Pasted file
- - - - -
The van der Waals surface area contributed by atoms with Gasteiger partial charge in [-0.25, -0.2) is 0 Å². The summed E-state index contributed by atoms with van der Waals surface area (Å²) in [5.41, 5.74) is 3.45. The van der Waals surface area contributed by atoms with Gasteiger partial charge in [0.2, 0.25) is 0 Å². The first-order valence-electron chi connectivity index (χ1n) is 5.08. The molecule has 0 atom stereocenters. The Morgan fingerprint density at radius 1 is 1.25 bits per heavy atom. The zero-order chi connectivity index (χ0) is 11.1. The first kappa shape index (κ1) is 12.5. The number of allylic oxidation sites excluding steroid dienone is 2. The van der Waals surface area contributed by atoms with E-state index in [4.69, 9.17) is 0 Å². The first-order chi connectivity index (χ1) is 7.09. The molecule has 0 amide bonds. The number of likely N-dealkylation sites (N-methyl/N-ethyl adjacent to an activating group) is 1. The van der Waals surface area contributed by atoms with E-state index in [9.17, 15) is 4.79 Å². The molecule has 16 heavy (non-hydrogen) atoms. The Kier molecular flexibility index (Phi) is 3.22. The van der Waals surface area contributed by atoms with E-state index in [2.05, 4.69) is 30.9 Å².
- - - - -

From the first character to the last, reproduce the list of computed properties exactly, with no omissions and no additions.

The van der Waals surface area contributed by atoms with Gasteiger partial charge in [-0.25, -0.2) is 0 Å². The summed E-state index contributed by atoms with van der Waals surface area (Å²) in [5.41, 5.74) is 3.45. The van der Waals surface area contributed by atoms with Gasteiger partial charge in [0.2, 0.25) is 0 Å². The first-order valence-electron chi connectivity index (χ1n) is 5.08. The molecule has 0 atom stereocenters. The Morgan fingerprint density at radius 1 is 1.25 bits per heavy atom. The zero-order chi connectivity index (χ0) is 11.1. The first kappa shape index (κ1) is 12.5. The number of allylic oxidation sites excluding steroid dienone is 2. The van der Waals surface area contributed by atoms with E-state index in [4.69, 9.17) is 0 Å². The first-order chi connectivity index (χ1) is 7.09. The molecule has 0 amide bonds. The number of likely N-dealkylation sites (N-methyl/N-ethyl adjacent to an activating group) is 1. The van der Waals surface area contributed by atoms with E-state index in [9.17, 15) is 4.79 Å². The molecule has 16 heavy (non-hydrogen) atoms. The Kier molecular flexibility index (Phi) is 3.22. The van der Waals surface area contributed by atoms with E-state index in [2.05, 4.69) is 30.9 Å².